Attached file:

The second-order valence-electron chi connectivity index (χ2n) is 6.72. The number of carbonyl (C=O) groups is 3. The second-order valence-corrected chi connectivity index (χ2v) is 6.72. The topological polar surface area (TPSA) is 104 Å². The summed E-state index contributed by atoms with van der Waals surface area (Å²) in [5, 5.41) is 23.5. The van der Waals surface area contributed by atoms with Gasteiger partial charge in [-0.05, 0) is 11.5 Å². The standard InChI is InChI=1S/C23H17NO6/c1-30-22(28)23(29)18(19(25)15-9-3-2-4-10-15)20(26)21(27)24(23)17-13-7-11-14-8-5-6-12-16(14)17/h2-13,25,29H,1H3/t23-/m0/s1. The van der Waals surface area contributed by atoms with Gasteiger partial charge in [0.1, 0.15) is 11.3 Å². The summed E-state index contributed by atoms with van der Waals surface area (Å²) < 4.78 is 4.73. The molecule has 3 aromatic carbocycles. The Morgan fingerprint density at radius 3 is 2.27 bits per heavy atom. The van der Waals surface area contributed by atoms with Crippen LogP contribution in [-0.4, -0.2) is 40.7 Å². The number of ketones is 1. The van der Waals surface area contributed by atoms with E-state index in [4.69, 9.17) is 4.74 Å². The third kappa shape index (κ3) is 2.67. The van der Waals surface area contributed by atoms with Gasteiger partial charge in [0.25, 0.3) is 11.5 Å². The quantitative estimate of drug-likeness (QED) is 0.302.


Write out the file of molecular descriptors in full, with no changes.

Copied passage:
The second-order valence-electron chi connectivity index (χ2n) is 6.72. The number of carbonyl (C=O) groups is 3. The second-order valence-corrected chi connectivity index (χ2v) is 6.72. The topological polar surface area (TPSA) is 104 Å². The summed E-state index contributed by atoms with van der Waals surface area (Å²) in [5, 5.41) is 23.5. The van der Waals surface area contributed by atoms with Gasteiger partial charge in [-0.05, 0) is 11.5 Å². The standard InChI is InChI=1S/C23H17NO6/c1-30-22(28)23(29)18(19(25)15-9-3-2-4-10-15)20(26)21(27)24(23)17-13-7-11-14-8-5-6-12-16(14)17/h2-13,25,29H,1H3/t23-/m0/s1. The van der Waals surface area contributed by atoms with Gasteiger partial charge in [0.1, 0.15) is 11.3 Å². The summed E-state index contributed by atoms with van der Waals surface area (Å²) < 4.78 is 4.73. The molecule has 3 aromatic carbocycles. The Morgan fingerprint density at radius 3 is 2.27 bits per heavy atom. The van der Waals surface area contributed by atoms with Crippen LogP contribution in [-0.4, -0.2) is 40.7 Å². The number of ketones is 1. The van der Waals surface area contributed by atoms with E-state index in [4.69, 9.17) is 4.74 Å². The third kappa shape index (κ3) is 2.67. The van der Waals surface area contributed by atoms with Gasteiger partial charge in [0.25, 0.3) is 11.5 Å². The quantitative estimate of drug-likeness (QED) is 0.302.